Twenty Fresno State students spent three weeks in London, England, to study abroad and learn about the British Empire for class credit this past winter intersession.
The class fulfilled an upper-division general education course for students and was an opportunity to experience a different country and receive credit toward their majors.
Senior Maddie Hittle, who is studying communicative disorders, said the opportunity to study abroad is a once in a lifetime experience.
“It was a perfect place to visit for my first adventure outside the United States,” Hittle said. “My favorite part was having the opportunity to learn about a new culture and experience first hand.”
Megi Hakobjanyan, a sophomore studying political science, who has had already experienced travels outside of the United States said London was more than she thought it would be.
“There was a sense of power and rich history ruling over the city, and it was both intimidating and breathtaking,” Hakobjanyan said.
The course included many group activities in which the students traveled by boat and bus to surrounding areas and explored many museums and galleries that exhibited the British Empire.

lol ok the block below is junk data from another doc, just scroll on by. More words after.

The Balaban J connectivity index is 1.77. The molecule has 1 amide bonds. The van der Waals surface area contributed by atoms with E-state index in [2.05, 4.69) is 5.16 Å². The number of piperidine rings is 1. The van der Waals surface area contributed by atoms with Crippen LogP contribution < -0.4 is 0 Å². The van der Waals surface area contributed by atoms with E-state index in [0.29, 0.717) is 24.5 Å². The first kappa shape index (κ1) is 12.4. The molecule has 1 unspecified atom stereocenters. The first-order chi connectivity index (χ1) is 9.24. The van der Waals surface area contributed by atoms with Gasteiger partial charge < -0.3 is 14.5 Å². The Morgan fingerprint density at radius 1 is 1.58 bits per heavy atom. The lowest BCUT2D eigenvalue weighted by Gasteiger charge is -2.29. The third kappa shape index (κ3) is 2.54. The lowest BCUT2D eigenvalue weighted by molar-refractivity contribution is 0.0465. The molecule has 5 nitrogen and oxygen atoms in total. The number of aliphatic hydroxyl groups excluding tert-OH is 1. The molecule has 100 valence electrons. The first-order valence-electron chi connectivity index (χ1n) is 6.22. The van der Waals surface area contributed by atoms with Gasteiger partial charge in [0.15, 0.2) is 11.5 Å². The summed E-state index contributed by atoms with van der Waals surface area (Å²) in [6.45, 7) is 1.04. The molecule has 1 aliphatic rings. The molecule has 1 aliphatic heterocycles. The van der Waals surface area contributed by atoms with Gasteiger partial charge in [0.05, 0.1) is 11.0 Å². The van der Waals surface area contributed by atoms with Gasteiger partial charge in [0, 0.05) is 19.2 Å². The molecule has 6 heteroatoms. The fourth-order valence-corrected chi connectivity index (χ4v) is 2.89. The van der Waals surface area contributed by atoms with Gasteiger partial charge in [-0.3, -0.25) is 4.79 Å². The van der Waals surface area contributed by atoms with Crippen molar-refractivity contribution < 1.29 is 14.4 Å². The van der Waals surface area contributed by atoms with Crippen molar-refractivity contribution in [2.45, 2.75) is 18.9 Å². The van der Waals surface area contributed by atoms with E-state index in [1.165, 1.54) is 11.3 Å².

Hakobjanyan said she took an interest in the Tower of London because it gave her various insights into the British Empire and the Crown Jewels that are now housed there.
“Seeing the Crown Jewels was fascinating, because it raised mixed feelings,” Hakobjanyan said. “One can’t help but be amazed by the beauty. However, at the same time, you think about the controversy that surrounds those diamonds that were taken from India and Africa.”
Student Zach Bohny, who is in his last year studying Art, said he found a new appreciation for another culture and the museum’s enriching history of artworks.
“The quality of the artwork, concepts and history behind the works was of a different caliber, compared to what [I] see locally,” Bohny said. “It was amazing to see original artworks done by master artists.”
Many of the group events that were put together by Fresno State art professor Nick Potter were based on culture, empire, art and his own experiences of growing up in London.
“[Potter] let each of us formulate our own experience in London,” Hakobjanyan said. “He trusted us and instead of dictating every minute of every day, he gave suggestions as to what we wanted to do.”
Hakobjanyan felt Potter gave many options, she said, because all the students had different interests and wanted to get as much as they could from the program.
The students arrived back into the United States with two days to prep for their 2013 spring semester and brought back a London experience to share.
“I have grown as a person and witnessed that the world is a lot bigger than Fresno, California,” Hittle said.